To make matters worse, the people were not contributing as they should to support the ministries of the House of God (13:10). As a result, the ministers who should have been supported by contributions had to work in the fields and the ministries of the Temple suffered.
Nehemiah’s responses were quick and effective: (1) He threw Tobiah’s household goods out of the Temple and cleansed the room (remember: Nehemiah was a government official with authority, not a freewheeling religious zealot); (2) at his direction, the people restored their contributions to the proper level so the ministries of the Temple would be as they should be.
Lessons for us:
- Without being narrow-minded, we must be sure that the church does not support what is incompatible with our convictions.
- We must give generously so that our church’s ministries and worship are accomplishing what we desire—and even more, what God desires.
2. Nehemiah saw that the Sabbath Day had been corrupted.
(see Nehemiah 13:15-22)
The Jewish people were working on the Sabbath Day (13:15). Gentile traders also brought their goods into Jerusalem on the Sabbath (13:16). These actions broke the Sabbath law as found in the Ten Commandments.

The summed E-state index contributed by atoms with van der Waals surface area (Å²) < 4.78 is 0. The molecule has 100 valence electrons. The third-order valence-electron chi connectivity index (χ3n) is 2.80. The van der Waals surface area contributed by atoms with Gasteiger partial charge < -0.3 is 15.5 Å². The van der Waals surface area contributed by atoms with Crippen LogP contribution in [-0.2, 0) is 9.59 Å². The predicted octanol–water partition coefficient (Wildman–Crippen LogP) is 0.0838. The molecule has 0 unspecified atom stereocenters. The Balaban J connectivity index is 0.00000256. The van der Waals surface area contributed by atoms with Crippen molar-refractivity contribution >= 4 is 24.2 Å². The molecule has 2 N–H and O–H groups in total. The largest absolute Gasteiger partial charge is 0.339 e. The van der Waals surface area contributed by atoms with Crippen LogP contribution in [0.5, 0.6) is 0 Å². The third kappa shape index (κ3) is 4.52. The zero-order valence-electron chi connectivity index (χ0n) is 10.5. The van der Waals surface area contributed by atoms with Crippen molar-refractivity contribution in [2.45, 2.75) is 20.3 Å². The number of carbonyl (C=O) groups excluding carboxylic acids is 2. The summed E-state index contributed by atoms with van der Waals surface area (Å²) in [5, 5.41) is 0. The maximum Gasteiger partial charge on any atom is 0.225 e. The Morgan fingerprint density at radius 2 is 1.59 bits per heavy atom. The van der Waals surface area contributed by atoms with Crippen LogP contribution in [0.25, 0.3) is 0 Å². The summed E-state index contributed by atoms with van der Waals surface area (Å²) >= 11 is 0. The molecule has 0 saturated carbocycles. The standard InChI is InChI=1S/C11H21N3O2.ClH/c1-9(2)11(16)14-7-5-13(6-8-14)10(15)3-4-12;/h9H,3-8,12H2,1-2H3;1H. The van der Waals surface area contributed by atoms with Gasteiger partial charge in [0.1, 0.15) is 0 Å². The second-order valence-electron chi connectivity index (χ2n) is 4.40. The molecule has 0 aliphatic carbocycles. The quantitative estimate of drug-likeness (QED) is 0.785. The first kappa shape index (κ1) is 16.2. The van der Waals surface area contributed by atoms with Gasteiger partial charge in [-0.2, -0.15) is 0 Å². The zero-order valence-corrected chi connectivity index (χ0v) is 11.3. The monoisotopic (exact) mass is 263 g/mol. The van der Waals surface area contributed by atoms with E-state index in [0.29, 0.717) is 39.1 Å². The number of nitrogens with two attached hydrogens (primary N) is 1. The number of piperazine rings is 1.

Nehemiah rebuked his people for this violation and locked the gates of the city on the Sabbath so the tradesmen could not come in (13:17-22).
Lessons for us:
- Of all the Ten Commandments, the Sabbath command is the hardest for Christians to apply to their lives in the modern world. But surely there is a principle to be followed: setting aside one day in seven for rest and for worship is a sign that we put God first, not our vocations and money.
- We need a dedicated time each week for coming together in worship, prayer and hearing Scripture—we should guard this time zealously.
3. Nehemiah saw that the Institution of Marriage had been corrupted.
(see Nehemiah 13:23-31)